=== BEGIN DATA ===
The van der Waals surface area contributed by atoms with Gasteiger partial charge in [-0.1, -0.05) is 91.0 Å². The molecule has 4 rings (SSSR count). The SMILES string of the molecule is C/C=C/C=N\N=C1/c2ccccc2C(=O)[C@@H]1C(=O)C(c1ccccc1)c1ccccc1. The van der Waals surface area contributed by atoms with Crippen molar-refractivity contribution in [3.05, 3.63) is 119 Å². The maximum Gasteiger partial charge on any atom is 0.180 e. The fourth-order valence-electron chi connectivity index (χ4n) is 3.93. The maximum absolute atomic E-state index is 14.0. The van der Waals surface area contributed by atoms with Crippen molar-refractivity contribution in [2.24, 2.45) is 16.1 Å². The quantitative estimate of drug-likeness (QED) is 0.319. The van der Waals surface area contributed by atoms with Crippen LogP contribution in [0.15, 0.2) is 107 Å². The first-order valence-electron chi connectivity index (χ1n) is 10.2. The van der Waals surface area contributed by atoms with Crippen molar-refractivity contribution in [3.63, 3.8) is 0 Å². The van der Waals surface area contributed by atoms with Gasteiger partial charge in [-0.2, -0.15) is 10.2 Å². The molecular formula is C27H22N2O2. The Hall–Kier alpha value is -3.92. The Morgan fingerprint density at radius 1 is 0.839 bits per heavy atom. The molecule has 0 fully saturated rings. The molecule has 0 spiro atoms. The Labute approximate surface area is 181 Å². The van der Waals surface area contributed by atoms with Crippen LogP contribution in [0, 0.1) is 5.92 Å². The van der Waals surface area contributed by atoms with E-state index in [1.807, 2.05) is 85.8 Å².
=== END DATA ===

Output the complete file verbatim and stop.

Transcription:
The van der Waals surface area contributed by atoms with Gasteiger partial charge in [-0.1, -0.05) is 91.0 Å². The molecule has 4 rings (SSSR count). The SMILES string of the molecule is C/C=C/C=N\N=C1/c2ccccc2C(=O)[C@@H]1C(=O)C(c1ccccc1)c1ccccc1. The van der Waals surface area contributed by atoms with Crippen molar-refractivity contribution in [3.05, 3.63) is 119 Å². The maximum Gasteiger partial charge on any atom is 0.180 e. The fourth-order valence-electron chi connectivity index (χ4n) is 3.93. The maximum absolute atomic E-state index is 14.0. The van der Waals surface area contributed by atoms with Crippen molar-refractivity contribution in [2.24, 2.45) is 16.1 Å². The quantitative estimate of drug-likeness (QED) is 0.319. The van der Waals surface area contributed by atoms with Crippen LogP contribution in [0.15, 0.2) is 107 Å². The first-order valence-electron chi connectivity index (χ1n) is 10.2. The van der Waals surface area contributed by atoms with Crippen molar-refractivity contribution in [3.63, 3.8) is 0 Å². The van der Waals surface area contributed by atoms with Gasteiger partial charge in [-0.2, -0.15) is 10.2 Å². The molecular formula is C27H22N2O2. The Hall–Kier alpha value is -3.92. The Morgan fingerprint density at radius 1 is 0.839 bits per heavy atom. The molecule has 0 fully saturated rings. The molecule has 0 spiro atoms. The Labute approximate surface area is 181 Å². The van der Waals surface area contributed by atoms with Crippen LogP contribution in [0, 0.1) is 5.92 Å². The van der Waals surface area contributed by atoms with E-state index in [1.807, 2.05) is 85.8 Å².